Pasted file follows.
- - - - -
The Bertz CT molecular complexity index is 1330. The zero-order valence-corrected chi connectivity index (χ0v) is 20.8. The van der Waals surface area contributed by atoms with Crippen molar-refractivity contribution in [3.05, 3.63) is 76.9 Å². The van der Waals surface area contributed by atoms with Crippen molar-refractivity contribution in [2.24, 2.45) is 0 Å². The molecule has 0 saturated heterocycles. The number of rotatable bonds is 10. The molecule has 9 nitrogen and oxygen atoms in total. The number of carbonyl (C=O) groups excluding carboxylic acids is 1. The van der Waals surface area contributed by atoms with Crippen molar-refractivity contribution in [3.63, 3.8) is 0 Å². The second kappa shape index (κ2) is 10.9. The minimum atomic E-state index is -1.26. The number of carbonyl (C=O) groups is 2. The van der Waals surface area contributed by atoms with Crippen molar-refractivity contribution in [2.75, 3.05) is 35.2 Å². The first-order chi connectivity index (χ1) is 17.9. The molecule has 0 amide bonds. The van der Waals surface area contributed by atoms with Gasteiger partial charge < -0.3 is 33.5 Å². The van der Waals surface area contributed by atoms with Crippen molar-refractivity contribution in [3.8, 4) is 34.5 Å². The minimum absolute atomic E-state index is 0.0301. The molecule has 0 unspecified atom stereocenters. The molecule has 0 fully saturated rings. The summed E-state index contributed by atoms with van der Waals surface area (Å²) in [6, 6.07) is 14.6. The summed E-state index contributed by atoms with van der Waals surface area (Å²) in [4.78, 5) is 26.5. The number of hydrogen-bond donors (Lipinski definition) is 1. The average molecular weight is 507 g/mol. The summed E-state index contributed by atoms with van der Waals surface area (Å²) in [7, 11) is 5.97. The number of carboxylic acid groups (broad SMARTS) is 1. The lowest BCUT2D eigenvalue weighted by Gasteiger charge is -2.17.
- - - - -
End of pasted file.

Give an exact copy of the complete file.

The Bertz CT molecular complexity index is 1330. The zero-order valence-corrected chi connectivity index (χ0v) is 20.8. The van der Waals surface area contributed by atoms with Crippen molar-refractivity contribution in [3.05, 3.63) is 76.9 Å². The van der Waals surface area contributed by atoms with Crippen molar-refractivity contribution in [2.24, 2.45) is 0 Å². The molecule has 0 saturated heterocycles. The number of rotatable bonds is 10. The molecule has 9 nitrogen and oxygen atoms in total. The number of carbonyl (C=O) groups excluding carboxylic acids is 1. The van der Waals surface area contributed by atoms with Crippen molar-refractivity contribution in [3.63, 3.8) is 0 Å². The second kappa shape index (κ2) is 10.9. The minimum atomic E-state index is -1.26. The number of carbonyl (C=O) groups is 2. The van der Waals surface area contributed by atoms with Crippen molar-refractivity contribution in [2.75, 3.05) is 35.2 Å². The first-order chi connectivity index (χ1) is 17.9. The molecule has 0 amide bonds. The van der Waals surface area contributed by atoms with Gasteiger partial charge < -0.3 is 33.5 Å². The van der Waals surface area contributed by atoms with Crippen molar-refractivity contribution in [3.8, 4) is 34.5 Å². The minimum absolute atomic E-state index is 0.0301. The molecule has 0 unspecified atom stereocenters. The molecule has 0 fully saturated rings. The summed E-state index contributed by atoms with van der Waals surface area (Å²) in [6, 6.07) is 14.6. The summed E-state index contributed by atoms with van der Waals surface area (Å²) in [4.78, 5) is 26.5. The number of hydrogen-bond donors (Lipinski definition) is 1. The average molecular weight is 507 g/mol. The summed E-state index contributed by atoms with van der Waals surface area (Å²) in [7, 11) is 5.97. The number of carboxylic acid groups (broad SMARTS) is 1. The lowest BCUT2D eigenvalue weighted by Gasteiger charge is -2.17.